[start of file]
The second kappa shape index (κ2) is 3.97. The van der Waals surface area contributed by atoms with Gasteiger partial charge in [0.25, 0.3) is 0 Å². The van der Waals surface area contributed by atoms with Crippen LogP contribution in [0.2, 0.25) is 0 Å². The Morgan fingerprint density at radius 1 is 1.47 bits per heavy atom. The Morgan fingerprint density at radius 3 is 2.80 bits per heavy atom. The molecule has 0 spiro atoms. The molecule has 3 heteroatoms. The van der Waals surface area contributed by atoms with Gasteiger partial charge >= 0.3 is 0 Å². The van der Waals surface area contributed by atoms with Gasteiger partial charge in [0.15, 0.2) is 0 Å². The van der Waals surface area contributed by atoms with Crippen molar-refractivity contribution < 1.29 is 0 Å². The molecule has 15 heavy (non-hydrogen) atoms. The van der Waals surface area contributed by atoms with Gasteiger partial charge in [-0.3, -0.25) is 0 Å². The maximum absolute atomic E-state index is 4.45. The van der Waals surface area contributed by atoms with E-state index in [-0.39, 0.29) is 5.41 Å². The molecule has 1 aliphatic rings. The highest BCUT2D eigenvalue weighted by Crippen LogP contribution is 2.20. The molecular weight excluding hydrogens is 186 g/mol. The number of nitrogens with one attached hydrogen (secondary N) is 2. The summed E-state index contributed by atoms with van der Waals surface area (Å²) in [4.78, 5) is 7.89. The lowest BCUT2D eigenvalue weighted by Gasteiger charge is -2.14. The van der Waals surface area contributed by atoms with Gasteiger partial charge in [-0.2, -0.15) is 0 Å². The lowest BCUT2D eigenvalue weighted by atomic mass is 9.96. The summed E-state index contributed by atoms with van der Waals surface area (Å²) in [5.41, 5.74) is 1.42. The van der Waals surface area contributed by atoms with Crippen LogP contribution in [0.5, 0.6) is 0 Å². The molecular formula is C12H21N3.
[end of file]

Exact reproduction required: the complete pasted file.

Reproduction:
The second kappa shape index (κ2) is 3.97. The van der Waals surface area contributed by atoms with Gasteiger partial charge in [0.25, 0.3) is 0 Å². The van der Waals surface area contributed by atoms with Crippen LogP contribution in [0.2, 0.25) is 0 Å². The Morgan fingerprint density at radius 1 is 1.47 bits per heavy atom. The Morgan fingerprint density at radius 3 is 2.80 bits per heavy atom. The molecule has 0 spiro atoms. The molecule has 3 heteroatoms. The van der Waals surface area contributed by atoms with Gasteiger partial charge >= 0.3 is 0 Å². The van der Waals surface area contributed by atoms with Gasteiger partial charge in [0.15, 0.2) is 0 Å². The van der Waals surface area contributed by atoms with Crippen molar-refractivity contribution < 1.29 is 0 Å². The molecule has 15 heavy (non-hydrogen) atoms. The van der Waals surface area contributed by atoms with Gasteiger partial charge in [-0.3, -0.25) is 0 Å². The maximum absolute atomic E-state index is 4.45. The van der Waals surface area contributed by atoms with E-state index in [-0.39, 0.29) is 5.41 Å². The molecule has 1 aliphatic rings. The highest BCUT2D eigenvalue weighted by Crippen LogP contribution is 2.20. The molecular weight excluding hydrogens is 186 g/mol. The number of nitrogens with one attached hydrogen (secondary N) is 2. The summed E-state index contributed by atoms with van der Waals surface area (Å²) in [4.78, 5) is 7.89. The lowest BCUT2D eigenvalue weighted by Gasteiger charge is -2.14. The van der Waals surface area contributed by atoms with Gasteiger partial charge in [-0.2, -0.15) is 0 Å². The lowest BCUT2D eigenvalue weighted by atomic mass is 9.96. The summed E-state index contributed by atoms with van der Waals surface area (Å²) in [5.41, 5.74) is 1.42. The van der Waals surface area contributed by atoms with Crippen LogP contribution in [0.5, 0.6) is 0 Å². The molecular formula is C12H21N3.